Student Authentication in Higher Education-Active Authentication

Share This:
Facebooktwittergoogle_pluslinkedinmail

Welcome to the second entry in our 3-part series about student authentication and the implications for higher ed. Over the next few days, we will be taking a look at three distinct areas in which institutions of higher learning are having to take a closer look. Authorized Access, Active Authentication, and Assessment Auditing are critical in efforts to ensure academic integrity.

Active Authentication

Many persons who are trying to lose weight need some accountability to someone else to ensure that they are consistently doing the right things.  That accountability could come from their parents, a friend, a doctor or maybe a fitness coach.  Higher education institutions have two organizations that require accountability from them – the federal government and accrediting agencies.

The federal government is very interested in knowing that the student they provide federal funding to in the forms of grants and loans is the same student that is receiving the education.  However, like a friend who gives you partial advice for losing weight, the federal government’s requirements are lacking when it comes to a school doing everything it can to foster a culture of academic integrity.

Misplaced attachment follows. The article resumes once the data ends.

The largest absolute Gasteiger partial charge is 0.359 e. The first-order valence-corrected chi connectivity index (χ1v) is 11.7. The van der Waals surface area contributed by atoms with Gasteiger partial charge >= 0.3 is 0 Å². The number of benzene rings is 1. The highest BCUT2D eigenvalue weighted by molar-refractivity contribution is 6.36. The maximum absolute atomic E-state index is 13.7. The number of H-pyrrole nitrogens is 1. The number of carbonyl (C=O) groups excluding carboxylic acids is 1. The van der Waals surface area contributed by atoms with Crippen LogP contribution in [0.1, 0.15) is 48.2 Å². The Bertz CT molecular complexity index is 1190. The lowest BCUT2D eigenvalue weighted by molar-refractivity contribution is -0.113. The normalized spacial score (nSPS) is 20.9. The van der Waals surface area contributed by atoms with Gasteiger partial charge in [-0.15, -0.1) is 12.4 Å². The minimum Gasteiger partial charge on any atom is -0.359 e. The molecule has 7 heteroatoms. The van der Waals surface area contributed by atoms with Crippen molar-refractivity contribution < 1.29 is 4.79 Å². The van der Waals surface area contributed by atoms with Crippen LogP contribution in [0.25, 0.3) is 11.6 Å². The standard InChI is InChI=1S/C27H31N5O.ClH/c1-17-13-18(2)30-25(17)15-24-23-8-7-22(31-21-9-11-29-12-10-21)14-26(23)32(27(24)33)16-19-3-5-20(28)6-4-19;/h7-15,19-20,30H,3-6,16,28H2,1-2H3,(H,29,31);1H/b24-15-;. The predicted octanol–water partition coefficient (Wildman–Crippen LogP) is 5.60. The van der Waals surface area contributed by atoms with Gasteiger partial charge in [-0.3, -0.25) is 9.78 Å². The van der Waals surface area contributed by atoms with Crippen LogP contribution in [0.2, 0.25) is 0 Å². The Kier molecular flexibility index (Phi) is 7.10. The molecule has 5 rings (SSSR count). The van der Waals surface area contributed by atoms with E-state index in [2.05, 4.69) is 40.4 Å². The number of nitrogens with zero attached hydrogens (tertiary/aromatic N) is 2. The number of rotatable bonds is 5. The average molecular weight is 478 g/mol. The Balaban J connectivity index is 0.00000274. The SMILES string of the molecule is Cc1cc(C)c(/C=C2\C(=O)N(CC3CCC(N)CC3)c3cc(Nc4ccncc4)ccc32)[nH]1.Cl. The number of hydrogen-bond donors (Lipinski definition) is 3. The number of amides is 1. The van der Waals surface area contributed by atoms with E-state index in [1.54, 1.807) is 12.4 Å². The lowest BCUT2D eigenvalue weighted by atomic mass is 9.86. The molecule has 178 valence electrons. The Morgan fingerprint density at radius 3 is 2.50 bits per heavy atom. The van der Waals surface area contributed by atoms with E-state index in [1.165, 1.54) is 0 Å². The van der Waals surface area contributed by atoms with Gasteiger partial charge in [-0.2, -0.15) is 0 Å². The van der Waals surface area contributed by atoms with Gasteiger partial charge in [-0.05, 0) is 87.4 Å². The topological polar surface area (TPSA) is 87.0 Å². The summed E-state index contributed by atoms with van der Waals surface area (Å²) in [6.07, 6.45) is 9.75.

The federal government provided this guidance in the United States Federal Higher Education Opportunity Act (HEOA) of 2008, Public Law 110-315, concerning the verification of student identity in distance learning.  Part H states:

Requires institutions that offer distance education or correspondence education to have processes in place through which the institution establishes that the student who registers in a distance education or correspondence education course or program is the same student who participates in and completes the course or program and receives the academic credit. The agency meets this requirement if it— 1. Requires institutions to verify the identity of a student who participates in class or coursework by using, at the option of the institution, methods such as: a. A secure login and pass code; b. Proctored examinations; and c. New or other identification technologies that are effective in verifying student identification; and 2. Makes clear in writing that institutions must use processes that protect student privacy and notify students of any projected additional charges associated with the verification of student identity at the time of registration or enrollment.